**** Charming, funny and darkly engaging., 24 May 2013 By KatrinaV Amazon Verified Purchase This review is
from: A Canterbury Crime (A Belinda Lawrence Mystery) (Kindle Edition) The excellent writer Brian Kavanagh returns
with another Belinda Lawrence Mystery, this time set in Canterbury. Intimately detailing various locations within the ancient
city, readers local to the area will thoroughly enjoy this book, and those who do not know the city will learn a lot about
the history and geography as well. Being from Canterbury myself, I enjoyed the little notes Kavanagh makes of street names,
church locations and near-by villages. As Belinda and Hazel attempt to solve the mystery of Professor de Gray's death, they
find themselves caught up in a web of local, personal, and religious history, all coming together in order to resolve a life-long
family secret. Full of twists and turns, this book takes you on a memorable journey and will leave you wanting more.
*** Becket Remains A Mystery, June 25, 2013
By Karen J. Dahood "moxie cosmos" (USA) - (REAL NAME) Amazon Verified Purchase
This review is from: A Canterbury Crime (A Belinda Lawrence Mystery) (Kindle Edition)
Ha, ha on me. After reading Capable of Murder and The Embroidered Corpse, and confessing that I didn't like Belinda and
Hazel very much, I am right back at Kavanagh's knee. The author is a good storyteller and he gives the reader a lot of English
history to chew on. I feel a bit like a cow, though, because I am supposed to know this stuff by now. Never mind, Kavanagh
gives a bit more than dry textbooks, and from my quick researches it seems he is accurate enough.
He has been very successful in the Australian film industry, and the years devoted to that medium seem to have put him
at an advantage for setting a brisk pace in his books about the amateur detective, an Australian who who inherited her aunt's
cottage in Bath, England, and is now helping an antiques dealer buy and sell, and, in this case, evaluate the contents of
an historic manor house. Belinda also is thinking about settling down with a lover who makes a living in real estate. In this
fourth book in the Belinda series, Mark is about to become a Lord. Belinda must decide if she has the patience to be a Lady.
However, matters at hand put that decision off. She has accompanied Hazel to Canterbury, the cathedral city that developed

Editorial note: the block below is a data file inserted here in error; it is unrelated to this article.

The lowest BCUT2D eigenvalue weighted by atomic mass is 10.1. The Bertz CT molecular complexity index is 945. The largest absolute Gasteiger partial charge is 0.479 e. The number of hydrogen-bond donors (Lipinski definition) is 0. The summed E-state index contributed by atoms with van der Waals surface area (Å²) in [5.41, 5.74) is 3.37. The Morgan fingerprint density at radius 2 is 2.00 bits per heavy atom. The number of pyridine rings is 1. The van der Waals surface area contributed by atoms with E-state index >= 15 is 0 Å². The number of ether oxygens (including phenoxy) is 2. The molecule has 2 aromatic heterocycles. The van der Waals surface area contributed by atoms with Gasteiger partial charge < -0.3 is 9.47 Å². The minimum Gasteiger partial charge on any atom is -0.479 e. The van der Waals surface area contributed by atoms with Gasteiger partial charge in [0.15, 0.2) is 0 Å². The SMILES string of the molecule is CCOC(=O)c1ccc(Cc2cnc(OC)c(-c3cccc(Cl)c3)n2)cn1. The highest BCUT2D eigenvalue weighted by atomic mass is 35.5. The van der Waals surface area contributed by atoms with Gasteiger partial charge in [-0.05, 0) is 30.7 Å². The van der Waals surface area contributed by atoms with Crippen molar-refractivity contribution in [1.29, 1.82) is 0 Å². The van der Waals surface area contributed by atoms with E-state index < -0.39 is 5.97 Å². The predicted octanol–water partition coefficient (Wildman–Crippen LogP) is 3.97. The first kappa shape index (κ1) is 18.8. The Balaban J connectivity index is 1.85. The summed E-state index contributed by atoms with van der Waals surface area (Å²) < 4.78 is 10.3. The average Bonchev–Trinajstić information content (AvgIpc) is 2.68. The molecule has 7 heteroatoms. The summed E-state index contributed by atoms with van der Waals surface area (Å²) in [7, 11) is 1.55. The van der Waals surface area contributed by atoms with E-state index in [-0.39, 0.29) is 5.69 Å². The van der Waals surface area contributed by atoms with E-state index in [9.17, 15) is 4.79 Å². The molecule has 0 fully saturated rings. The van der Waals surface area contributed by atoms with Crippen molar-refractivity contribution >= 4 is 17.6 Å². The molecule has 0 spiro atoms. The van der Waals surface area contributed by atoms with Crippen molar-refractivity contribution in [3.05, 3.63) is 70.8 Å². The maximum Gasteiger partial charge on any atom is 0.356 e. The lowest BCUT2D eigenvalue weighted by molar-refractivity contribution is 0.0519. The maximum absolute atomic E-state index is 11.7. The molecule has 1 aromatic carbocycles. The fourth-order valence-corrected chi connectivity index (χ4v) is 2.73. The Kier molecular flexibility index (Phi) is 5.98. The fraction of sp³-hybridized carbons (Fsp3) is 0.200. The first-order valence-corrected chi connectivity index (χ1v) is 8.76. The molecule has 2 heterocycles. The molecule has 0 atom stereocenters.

from the first seat of Christianity in England. It was the place where four knights of Henry II brought about the death of
Thomas Becket, Archbishop of Canterbury from 1162 until 1170. Becket and Henry had been friends and collaborators until they
disagreed about the powers of Church over State, or vice versa. Becket's assassination was especially brutal, according to
popular accounts, with the crown of the victim's head being severed so it revealed his brain. Becket was canonized in 1173
and in death had a cult following. Chaucer's Canterbury Tales is about pilgrims on their way to Becket's shrine.
More important to this mystery is that Becket's mangled remains were buried and later moved twice within the Cathedral
grounds, so that today no one is sure where exactly they are or what they consist of. The fictional Professor de Gray's work
on this subject was about to be presented to publishers when he died. There was something a little dodgy about the hasty burial,
and then when Belinda and Hazel arrive and start snooping,...
Kavanagh has improved Belindas's personality - has tamed her Aussie-ness, perhaps - and this time I did enjoy her along
with the spooky setting, suspicious characters, and details of the actual architecture. One critic puts Kavanagh in the company
of Peter James, Elizabeth George, and Peter Robinson. I disagree and would point instead to Jacqueline Winspear. It's not
quite a fit, though, as Maisie Dobbs, after serving in World War I, is more serious than our Belinda, who is a perky woman
with 21st century independence yet embedded in romantic mystery novels that depend on history to carry the plots.